Way back in 1991, just as Apple was transitioning from 68k to PowerPC chips, the braniacs at Xerox PARC were predicting it’s entire iPod, iPhone and iPad strategy. And next up for the iPad is a blackboard-sized device.
Nearly 20 years ago, just as personal desktop computers were taking off, researchers at Xerox started thinking about the next stage: ubiquitous computers and the cloud.
They envisioned a range of always-connected devices that came in three basic form-factors: Tabs, Pads, and Boards. They are described thus in a Scientific American article:
“Ubiquitous computers will also come in different sizes, each suited to a particular task. My colleagues and I have built what we call tabs, pads and boards: inch-scale machines that approximate active Post-It notes, foot-scale ones that behave something like a sheet of paper (or a book or a magazine), and yard-scale displays that are the equivalent of a blackboard or bulletin board.”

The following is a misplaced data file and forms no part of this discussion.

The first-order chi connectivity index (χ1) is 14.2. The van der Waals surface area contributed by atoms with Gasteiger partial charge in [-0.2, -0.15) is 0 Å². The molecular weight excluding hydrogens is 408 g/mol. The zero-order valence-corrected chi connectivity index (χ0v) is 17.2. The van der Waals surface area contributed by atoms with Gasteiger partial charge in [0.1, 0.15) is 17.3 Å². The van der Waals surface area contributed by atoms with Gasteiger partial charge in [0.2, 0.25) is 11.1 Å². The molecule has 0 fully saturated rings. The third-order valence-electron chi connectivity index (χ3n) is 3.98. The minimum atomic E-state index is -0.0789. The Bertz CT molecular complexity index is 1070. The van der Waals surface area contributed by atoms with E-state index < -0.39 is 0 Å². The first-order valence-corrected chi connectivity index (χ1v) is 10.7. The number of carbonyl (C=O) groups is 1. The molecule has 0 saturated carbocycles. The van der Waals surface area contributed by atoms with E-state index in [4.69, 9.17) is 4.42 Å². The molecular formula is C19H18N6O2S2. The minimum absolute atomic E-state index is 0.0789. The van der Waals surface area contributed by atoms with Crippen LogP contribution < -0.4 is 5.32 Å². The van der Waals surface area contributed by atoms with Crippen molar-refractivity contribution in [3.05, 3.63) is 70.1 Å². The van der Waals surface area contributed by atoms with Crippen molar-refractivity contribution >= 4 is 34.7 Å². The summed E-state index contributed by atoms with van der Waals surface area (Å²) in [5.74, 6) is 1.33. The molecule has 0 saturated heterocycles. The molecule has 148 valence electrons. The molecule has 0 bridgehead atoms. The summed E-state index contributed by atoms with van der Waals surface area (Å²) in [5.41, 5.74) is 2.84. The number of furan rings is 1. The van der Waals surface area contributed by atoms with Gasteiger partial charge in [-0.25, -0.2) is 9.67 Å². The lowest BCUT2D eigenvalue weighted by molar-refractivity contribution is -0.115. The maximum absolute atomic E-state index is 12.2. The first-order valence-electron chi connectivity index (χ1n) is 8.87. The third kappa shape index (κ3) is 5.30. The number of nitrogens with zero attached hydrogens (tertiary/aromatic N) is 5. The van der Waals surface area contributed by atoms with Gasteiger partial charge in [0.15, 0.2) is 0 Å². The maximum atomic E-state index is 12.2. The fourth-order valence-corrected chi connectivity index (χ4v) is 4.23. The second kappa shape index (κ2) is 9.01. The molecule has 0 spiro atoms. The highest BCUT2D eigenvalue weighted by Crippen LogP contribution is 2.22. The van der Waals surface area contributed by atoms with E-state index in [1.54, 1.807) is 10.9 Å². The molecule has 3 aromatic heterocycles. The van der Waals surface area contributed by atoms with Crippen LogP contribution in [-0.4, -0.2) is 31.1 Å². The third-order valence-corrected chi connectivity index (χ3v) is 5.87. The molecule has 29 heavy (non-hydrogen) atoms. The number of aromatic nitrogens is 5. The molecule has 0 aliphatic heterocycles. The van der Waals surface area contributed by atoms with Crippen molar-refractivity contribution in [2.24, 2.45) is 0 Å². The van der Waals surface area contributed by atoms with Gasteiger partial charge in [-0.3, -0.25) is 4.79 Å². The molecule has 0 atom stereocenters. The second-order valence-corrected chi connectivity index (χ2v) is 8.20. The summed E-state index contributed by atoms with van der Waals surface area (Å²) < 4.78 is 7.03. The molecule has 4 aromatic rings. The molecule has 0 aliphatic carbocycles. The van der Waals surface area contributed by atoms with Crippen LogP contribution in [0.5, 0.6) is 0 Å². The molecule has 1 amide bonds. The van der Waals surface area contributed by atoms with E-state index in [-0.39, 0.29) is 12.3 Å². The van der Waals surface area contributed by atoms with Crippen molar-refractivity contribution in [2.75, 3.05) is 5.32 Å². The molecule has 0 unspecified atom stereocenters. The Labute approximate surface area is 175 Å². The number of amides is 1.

The inch-scale “tabs” are Apple’s iPhone and iPod touch, plus smartphones from Google and Palm. The foot-scale “pads” are the iPad and the 50-odd tablets coming out this year. And next up are yard-scale “boards,” which will act a big-screen hubs in the home and interactive workspaces in the office. Microsoft’s Surface table is the best current example, but more big-screen devices are inevitable as component prices come down thanks to the flat-screen TV industry.
What’s amazing is how twenty years later PARC’s vision describes Apple’s transition into a “mobile” company with a range of devices accessing the cloud. It’s fitting that the vision that should come for the same lab that invented more-or-less personal desktop computing.
Via Adam Rosen: Ubiquitous Computing 2010 – Tabs, Pads, Books and Clouds.